Beyond the Rhetoric

 
 
 

Grammar 101: On Principles and Principals

December 19th, 2013 by

Grammar 101 with Michael Kwan

Homophones can be really challenging, even for native English speakers. Here are a couple of words that sound exactly the same, but they are spelled differently and have entirely different meanings. I can’t even to count the number of times I’ve seen there, their and they’re used incorrectly. Less commonly, we see people mistake principle and principal. What’s the difference?

Principle usually refers a rule, a standard, a basic assumption or a law. It is only ever used as a noun. For example, you might talk about the basic principles of organic chemistry in science class. In discussing these basic principles, you might talk about atomic structure and chemical bonds.

You could also talk about principles in the context of ethics and morals. Alfred Adler said that it is easier to fight for one’s principles than it is to live up to them. If you believe in basic honesty and integrity, then these are your principles. You might also hear people say that they are fighting something based on principle and not based on potential profit or gain. A man of principle is a man of high moral standards.

Principal, on the other hand, can be used either as an adjective or as a noun, but the fundamental meaning usually leads back to being important, in high position or being first. Seymour Skinner is the principal of Springfield Elementary School in the TV show The Simpsons. He is in charge of the school. If you have a large group of investors in a new company, then the ones who are contributing the greatest amount (or main participants) may be called the principal investors or even simply the principals. The lead performer in a play or musical may also be called the principal.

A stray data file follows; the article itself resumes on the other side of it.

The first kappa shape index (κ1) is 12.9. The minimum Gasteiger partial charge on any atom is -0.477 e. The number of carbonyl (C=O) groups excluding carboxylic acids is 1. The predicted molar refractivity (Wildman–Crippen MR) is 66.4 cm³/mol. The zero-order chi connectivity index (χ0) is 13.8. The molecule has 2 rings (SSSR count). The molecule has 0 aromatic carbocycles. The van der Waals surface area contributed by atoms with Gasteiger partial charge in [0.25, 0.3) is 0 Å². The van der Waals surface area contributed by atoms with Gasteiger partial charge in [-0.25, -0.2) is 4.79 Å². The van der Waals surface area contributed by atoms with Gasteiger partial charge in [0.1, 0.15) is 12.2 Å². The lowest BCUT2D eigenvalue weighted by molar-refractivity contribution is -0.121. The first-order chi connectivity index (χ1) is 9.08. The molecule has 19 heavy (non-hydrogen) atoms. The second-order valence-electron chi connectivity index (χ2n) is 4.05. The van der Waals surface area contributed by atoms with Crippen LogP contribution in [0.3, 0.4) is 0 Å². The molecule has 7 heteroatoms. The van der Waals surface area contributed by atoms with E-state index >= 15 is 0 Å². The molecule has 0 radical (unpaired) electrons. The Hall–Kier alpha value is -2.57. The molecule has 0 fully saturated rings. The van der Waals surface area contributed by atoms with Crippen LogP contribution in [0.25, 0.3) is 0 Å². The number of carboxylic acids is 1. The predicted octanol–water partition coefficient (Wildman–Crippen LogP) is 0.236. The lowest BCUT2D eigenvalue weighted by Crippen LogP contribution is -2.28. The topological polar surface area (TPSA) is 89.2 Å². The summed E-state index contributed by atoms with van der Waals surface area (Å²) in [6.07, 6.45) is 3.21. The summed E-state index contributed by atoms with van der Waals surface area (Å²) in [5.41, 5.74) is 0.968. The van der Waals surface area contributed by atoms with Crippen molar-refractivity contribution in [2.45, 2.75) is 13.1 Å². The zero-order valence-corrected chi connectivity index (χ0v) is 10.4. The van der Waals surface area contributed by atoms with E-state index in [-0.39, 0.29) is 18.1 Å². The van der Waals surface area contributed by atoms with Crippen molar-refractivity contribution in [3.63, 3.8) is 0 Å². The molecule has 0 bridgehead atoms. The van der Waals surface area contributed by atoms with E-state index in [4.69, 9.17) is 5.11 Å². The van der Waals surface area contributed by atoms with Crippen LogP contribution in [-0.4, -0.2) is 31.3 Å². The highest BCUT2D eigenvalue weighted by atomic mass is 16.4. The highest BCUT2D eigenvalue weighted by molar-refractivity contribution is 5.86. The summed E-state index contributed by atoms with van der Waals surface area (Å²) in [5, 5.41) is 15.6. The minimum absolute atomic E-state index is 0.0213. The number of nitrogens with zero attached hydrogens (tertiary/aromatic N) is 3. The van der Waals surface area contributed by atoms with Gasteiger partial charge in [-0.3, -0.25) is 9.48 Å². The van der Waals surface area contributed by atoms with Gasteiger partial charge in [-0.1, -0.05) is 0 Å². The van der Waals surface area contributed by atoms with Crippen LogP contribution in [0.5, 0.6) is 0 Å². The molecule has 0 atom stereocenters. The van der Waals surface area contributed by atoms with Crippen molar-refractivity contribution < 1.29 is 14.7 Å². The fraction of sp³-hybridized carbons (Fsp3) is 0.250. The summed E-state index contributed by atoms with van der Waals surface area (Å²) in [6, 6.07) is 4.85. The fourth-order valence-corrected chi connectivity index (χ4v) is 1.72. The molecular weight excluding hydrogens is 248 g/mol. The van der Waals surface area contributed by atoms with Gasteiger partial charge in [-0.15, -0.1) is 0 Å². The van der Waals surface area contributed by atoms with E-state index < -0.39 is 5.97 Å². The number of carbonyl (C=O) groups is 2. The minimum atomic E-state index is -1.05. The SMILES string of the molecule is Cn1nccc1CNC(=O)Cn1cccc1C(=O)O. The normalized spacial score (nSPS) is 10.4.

On the subject of investing and finances, the initial or original sum of money in an investment or loan is called the principal. For example, if you bought a bond for $100 and that bond was worth $120 at maturity, then you could say that you earned $20 of interest on your principal of $100. When you have a mortgage, your goal is to “pay down the principal” until it reaches zero.

If you’re talking about something that is chief, main or first, then “principal” is still the word that you want. The principal concern of the daycare workers is the safety of the children. Three of the principal cities of Canada are Vancouver, Toronto and Montreal.

The easiest way to remember the difference between “principle” and “principal” is that “principal” always refers to being first, because it has the letter “A” in it. Getting an “A” in class should also help you remember that a principal is the person who runs a school. “Principles,” on the other hand, have to do with rules, because both words end with -le.

Now that you understand this principal principle, you’ll never confuse the two words again.

Tags: , , ,

Filed under Freelance Writing.    RSS Feed

Related Reading:

Dot Com Pho: Feeding Dot Com Moguls Since 2001

2 Responses to “Grammar 101: On Principles and Principals”

  1. Jim says:

    The technique I use to remember which is which is that the principal is your “pal” — a role that can obviously only be filled by an actual person. Hence, principal is the person.

  2. [...] lower than the equivalent fixed rate mortgage. This means that you pay less interest and you can pay down your principal more quickly. However, with many variable rate mortgages, your monthly payment can fluctuate based [...]

Leave a Reply